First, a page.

But what I found most appealing was the kitchen, the most Georgian kitchen I’ve ever seen, with no Victorian embellishments and no AGA cooker either, but full of all manner of ‘mod-cons’ that Mr Darcy’s maids might have used, from a coffee beans roaster to spinach and cabbage pressers, sugar clippers, moulds of all shapes and sizes and a particularly heavy iron in the laundry room (20lb or more) which I could barely lift. It would have been a very bad idea indeed to get on the wrong side of the washerwoman used to handling that particular piece of equipment 🙂

Kitchen and Laundry Room cum Scullery and Larder, No 1 Royal Crescent, Bath (Photos J Starnes)


The delights of Bath are many, and in September the greatest delight of all is the Jane Austen Festival, to meet up with old friends and make new ones, do a spot of Regency shopping, listen to wonderful talks, be hugely entertained by performances, gamble the night away (or at least pretend to), have fun with murder mysteries and of course wear one’s finery at balls.


It was wonderful to meet Alexa Adams face to face at last – hope we can meet in Bath again, Alexa! – and party with friends who would happily go for holidays in the time machine, if one is ever invented.


It was so hard to leave beautiful Bath behind, and it’s so much harder now to say goodbye.

Sadly, I must, and this is my last post at Austen Authors, where I’ve been so happy for a couple of great years. It will be a pleasure to keep supporting the group and the wonderful friends I made here, but supporting my kids through their upcoming exam years is likely to keep me offline for longer stretches every now and then.

I can’t stop dreaming up stories and scenarios for Elizabeth and Mr Darcy’s Happily Ever After – with any luck, if I stay on track, the next one will be released in November – but I’ll definitely spend less time gallivanting to National Trust places 🙂 If I manage to sneak out to a couple, I’ll be sure to post about them on my website ( or share them on Facebook.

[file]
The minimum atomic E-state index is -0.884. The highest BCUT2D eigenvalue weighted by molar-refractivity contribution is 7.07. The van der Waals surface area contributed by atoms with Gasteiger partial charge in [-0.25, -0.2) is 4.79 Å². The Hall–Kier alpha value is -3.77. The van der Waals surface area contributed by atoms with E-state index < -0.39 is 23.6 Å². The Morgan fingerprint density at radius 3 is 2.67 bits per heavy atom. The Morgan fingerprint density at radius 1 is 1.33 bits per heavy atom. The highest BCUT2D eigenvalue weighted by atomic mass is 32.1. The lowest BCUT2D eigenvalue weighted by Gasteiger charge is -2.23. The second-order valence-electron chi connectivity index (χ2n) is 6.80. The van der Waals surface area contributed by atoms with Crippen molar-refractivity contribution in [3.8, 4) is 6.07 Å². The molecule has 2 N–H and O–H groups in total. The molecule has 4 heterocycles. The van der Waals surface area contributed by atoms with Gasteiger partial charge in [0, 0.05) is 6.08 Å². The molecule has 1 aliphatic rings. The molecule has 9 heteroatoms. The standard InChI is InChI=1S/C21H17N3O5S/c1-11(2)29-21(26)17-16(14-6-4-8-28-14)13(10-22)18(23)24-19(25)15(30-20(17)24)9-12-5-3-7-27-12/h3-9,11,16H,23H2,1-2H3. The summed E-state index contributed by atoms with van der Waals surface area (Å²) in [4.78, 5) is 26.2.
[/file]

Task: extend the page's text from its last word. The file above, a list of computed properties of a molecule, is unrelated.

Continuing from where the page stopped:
Thanks for stopping by to read my posts here at Austen Authors and for coming with me on virtual trips, your wonderful company was hugely appreciated, and so was your wonderful support! I wish all authors and readers at Austen Authors Happy Trails, and I’ll finish not with Farewell, but with See you again very soon in this JAFF world of ours. Have fun, take care, and all the best!

Autumn Sunrise (Photo J Starnes)




26 Responses to September Trails

  1. Joana, Thank you for all your hard work on novels, photos, postcards and adventures you shared with me! Thank you for all the information about England and your visits around your beautiful country. I will cherish your friendship forever! Thank you for being on this great journey with me as I explore through books, etc about what I love of reading and learning! I am so glad that we both love many things in common. Enjoy your family and travels and do stay in touch!
    God Bless you and yours and always keep you safe as you travel and strive in this busy world we live in today!
    With much admiration,
    Your American friend sending love and hugs your way!
    MaryAnn Nagy